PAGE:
In 2018-19, BlackRock stated broad support for a taxonomy while arguing in position papers and European Commission consultation responses that it should not be too granular or prescriptive. The company also advocated for a less rigorous approach in a 2020 white paper, writing that the taxonomy should “avoid prescriptive or binary definitions of sustainability that could limit asset owner choice.” In 2020-21, BlackRock appeared to become more supportive, stating support for the EU taxonomy regulation in feedback to the Commission in 2020 and in a paper on BlackRock’s website in 2021. In a speech in 2021, CEO Larry Fink appeared to encourage the creation of a green taxonomy in the US.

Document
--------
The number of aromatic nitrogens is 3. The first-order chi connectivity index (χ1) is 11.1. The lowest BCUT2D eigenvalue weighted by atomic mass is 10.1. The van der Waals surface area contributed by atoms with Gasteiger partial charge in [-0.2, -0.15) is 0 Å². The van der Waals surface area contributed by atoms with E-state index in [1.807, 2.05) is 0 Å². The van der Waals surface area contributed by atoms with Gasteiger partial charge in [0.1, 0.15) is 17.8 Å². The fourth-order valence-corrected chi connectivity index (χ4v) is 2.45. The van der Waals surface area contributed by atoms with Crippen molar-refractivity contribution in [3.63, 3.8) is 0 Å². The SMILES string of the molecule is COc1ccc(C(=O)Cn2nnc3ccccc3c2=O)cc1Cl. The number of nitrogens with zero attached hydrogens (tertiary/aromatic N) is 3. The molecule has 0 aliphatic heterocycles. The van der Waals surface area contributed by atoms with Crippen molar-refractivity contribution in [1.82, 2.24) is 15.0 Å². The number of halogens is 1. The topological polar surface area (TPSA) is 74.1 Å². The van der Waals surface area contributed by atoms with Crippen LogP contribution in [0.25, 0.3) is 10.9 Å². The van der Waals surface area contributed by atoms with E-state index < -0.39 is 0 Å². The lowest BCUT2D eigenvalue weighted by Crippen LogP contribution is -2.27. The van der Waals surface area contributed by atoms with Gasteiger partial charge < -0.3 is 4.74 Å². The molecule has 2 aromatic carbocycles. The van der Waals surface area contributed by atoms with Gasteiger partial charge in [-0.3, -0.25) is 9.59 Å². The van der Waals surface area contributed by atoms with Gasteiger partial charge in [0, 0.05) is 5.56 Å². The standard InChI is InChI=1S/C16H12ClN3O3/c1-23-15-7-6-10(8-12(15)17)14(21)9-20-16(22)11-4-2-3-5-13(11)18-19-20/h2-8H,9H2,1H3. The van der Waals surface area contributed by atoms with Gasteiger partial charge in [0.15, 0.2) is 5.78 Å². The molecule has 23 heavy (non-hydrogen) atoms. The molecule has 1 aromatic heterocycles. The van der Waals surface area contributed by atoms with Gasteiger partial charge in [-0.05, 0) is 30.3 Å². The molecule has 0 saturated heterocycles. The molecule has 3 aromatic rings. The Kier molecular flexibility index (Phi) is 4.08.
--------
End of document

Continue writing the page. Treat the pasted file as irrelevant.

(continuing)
BlackRock has taken mixed positions on policies on ESG labels, standards, and benchmarks. In feedback to the European Commission’s High-Level Expert Group (HLEG) in 2017, BlackRock argued against the creation of green labels at the EU level, and, since this time, has pushed for a weaker approach to the EU Ecolabel, though it has subsequently softened its opposition. For example, in feedback to the European Commission in January 2019, BlackRock suggested an unambitious threshold of 25% of green activities for a portfolio or company to be considered green. However, in May 2019, BlackRock revised this position to support the proposed 70% threshold, while still advocating for flexibility in labeling. In feedback to the TEG in March 2019, BlackRock supported many aspects of the EU Green Bond Standard including strong requirements on issuer disclosure, but in later feedback to the TEG in July 2019, BlackRock disagreed with most of the minimum proposed standards for the EU’s climate benchmarks. In its 2021 letter to IOSCO, BlackRock voiced support for regulatory action on ESG labels.